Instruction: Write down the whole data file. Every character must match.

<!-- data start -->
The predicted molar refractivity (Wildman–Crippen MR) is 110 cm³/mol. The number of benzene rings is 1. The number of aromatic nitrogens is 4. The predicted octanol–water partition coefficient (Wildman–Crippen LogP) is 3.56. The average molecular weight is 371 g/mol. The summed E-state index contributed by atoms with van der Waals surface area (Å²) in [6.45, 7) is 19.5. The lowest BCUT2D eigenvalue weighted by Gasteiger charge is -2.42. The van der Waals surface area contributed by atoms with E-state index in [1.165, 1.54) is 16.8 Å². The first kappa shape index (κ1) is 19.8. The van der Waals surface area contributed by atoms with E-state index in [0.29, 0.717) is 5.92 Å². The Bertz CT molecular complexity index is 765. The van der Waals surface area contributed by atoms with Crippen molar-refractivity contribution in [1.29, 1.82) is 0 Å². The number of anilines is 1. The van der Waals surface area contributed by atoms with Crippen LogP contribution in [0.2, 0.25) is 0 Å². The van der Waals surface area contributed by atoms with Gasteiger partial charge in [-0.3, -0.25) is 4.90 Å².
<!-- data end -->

The predicted molar refractivity (Wildman–Crippen MR) is 110 cm³/mol. The number of benzene rings is 1. The number of aromatic nitrogens is 4. The predicted octanol–water partition coefficient (Wildman–Crippen LogP) is 3.56. The average molecular weight is 371 g/mol. The summed E-state index contributed by atoms with van der Waals surface area (Å²) in [6.45, 7) is 19.5. The lowest BCUT2D eigenvalue weighted by Gasteiger charge is -2.42. The van der Waals surface area contributed by atoms with E-state index in [1.165, 1.54) is 16.8 Å². The first kappa shape index (κ1) is 19.8. The van der Waals surface area contributed by atoms with E-state index in [0.29, 0.717) is 5.92 Å². The Bertz CT molecular complexity index is 765. The van der Waals surface area contributed by atoms with Crippen molar-refractivity contribution in [1.29, 1.82) is 0 Å². The number of anilines is 1. The van der Waals surface area contributed by atoms with Crippen LogP contribution in [0.2, 0.25) is 0 Å². The van der Waals surface area contributed by atoms with Gasteiger partial charge in [-0.3, -0.25) is 4.90 Å².